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|The last fading streaks of sunset glistened off the waters of the East Bay as I stared towards Oakland, my back against the concrete spire of the Transamerica Pyramid, my mind stripped bare and bleeding as I whipped myself over and over internally for being idiotic, dumb, arrogant, pompous, selfish, and just plain stupid.
I heard the gentle thud of boots landing behind me. “Hi sweetie,” came Superbear’s rich tones over the hum of traffic below as he walked along the ledge towards me, his hands coming down on my shoulders. “How are you doing?”
“Just peachy,” I sighed. “I singlehandedly set four bashers loose on a city full of gays while sending a mixed-up teenager they were tormenting to jail. At the rate I’m going, I’ll be the next commencement speaker at Liberty University.”
“Supercub, you can’t blame yourself. You know very well that—‘
“Because I said those bullies didn’t deserve to live, Eddie set them up to be fried like bugs in a zapper of his own invention,” I tossed back bitterly. “You were right. I’m just a cub who’s still getting used to his powers – and maybe I shouldn’t have them, as irresponsible and stupid as I’ve --.”
“Stop right there,” Superbear growled, encircling me in his powerful grip. He held me close as I bent over, my head on his pecs, feeling tears of frustration drip down, fall onto their furry shelves. “There, there, calm down, my little one.”
“Superbear…I…” I sniffled…”I almost killed five people today, just ‘cause I couldn’t keep my mouth shut. I said people didn’t deserve to live, and someone took me up on it. Heroes don’t do that. How could I do something so wrong and stupid and still call myself one?”
“The key word there, Supercub,” said Superbear, leaning over and stroking my copper buzzcut, “is ‘almost’. Yes, what you said was wrong and stupid, and I think you know that – maybe too well. But had you not gone in and taken care of things like you did, five people WOULD have died.” He hugged me closely. “Sweetheart, all super powers aside, you and I are still human. We screw up, we make mistakes, we learn from them.”
“Who’s learning what from this, Superbear?” I whined, pulling away from his grasp, turning back to the city, focusing in on where I knew Eddie’s house was. “Right now I’m up here in one piece, free as a bird with the man I love, four sick kids are walking the streets beating up gays for the hell of it, one of those gays is in the county jail, away from his family and—“ I stopped stock still, not believing what I saw.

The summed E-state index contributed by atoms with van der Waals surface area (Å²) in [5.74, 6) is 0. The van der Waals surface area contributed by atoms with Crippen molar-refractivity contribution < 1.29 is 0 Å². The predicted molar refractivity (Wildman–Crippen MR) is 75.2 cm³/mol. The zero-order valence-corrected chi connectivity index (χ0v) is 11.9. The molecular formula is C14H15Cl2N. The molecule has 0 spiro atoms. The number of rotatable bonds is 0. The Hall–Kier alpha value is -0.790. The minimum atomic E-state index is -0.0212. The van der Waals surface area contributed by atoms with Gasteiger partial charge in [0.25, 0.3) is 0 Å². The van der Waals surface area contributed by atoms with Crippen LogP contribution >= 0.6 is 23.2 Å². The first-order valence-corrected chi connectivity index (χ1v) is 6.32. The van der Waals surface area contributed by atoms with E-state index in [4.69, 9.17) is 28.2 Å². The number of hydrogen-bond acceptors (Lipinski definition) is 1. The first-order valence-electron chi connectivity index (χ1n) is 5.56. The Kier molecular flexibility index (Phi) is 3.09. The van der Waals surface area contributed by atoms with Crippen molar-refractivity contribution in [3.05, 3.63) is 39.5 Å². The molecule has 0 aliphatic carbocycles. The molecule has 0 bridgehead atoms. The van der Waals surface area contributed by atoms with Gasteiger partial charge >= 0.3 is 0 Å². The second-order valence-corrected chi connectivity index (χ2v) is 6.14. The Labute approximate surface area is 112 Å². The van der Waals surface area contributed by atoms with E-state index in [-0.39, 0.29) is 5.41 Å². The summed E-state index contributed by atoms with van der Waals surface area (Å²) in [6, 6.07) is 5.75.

“That’s what I came up here to tell you,” Superbear said, chuckling, coming up behind me and wrapping his thick hairy forearms around my chest as I stared down at the scene before me. He kissed the back of my neck softly. “Are you surprised to see Eddie at home, having supper?”
“Yeah…..I thought…..they put him in the cruiser, they—“
“Took him to the local station, NOT the Hall of Justice, on Detective Nielson’s orders,” said Superbear, rubbing up and down my stomach. “Then they released him to his parents after the District Attorney’s office called.” He smiled as I turned towards him, my jaw dropping. “You have a way with words, cub. Both she and the DA were quite impressed – especially the DA -- that you were so willing to vouch for Eddie.”
“I….I just told them the truth about what happened……and that I believed in him.”
“And that was all it took, Supercub,” Superbear spoke gently. He looked into my eyes. “Eddie’s still going to have to work off what he did, but because of you, he’s getting only community service. The bullies, according to the Detective, were even more amazed that YOU helped THEM, after all they’d done.” A fatherly smile crossed his features. “You made a difference today, Supercub – and I’m proud of you.”
“I….thanks sweetie…it just didn’t seem that way,” I stammered, flustered.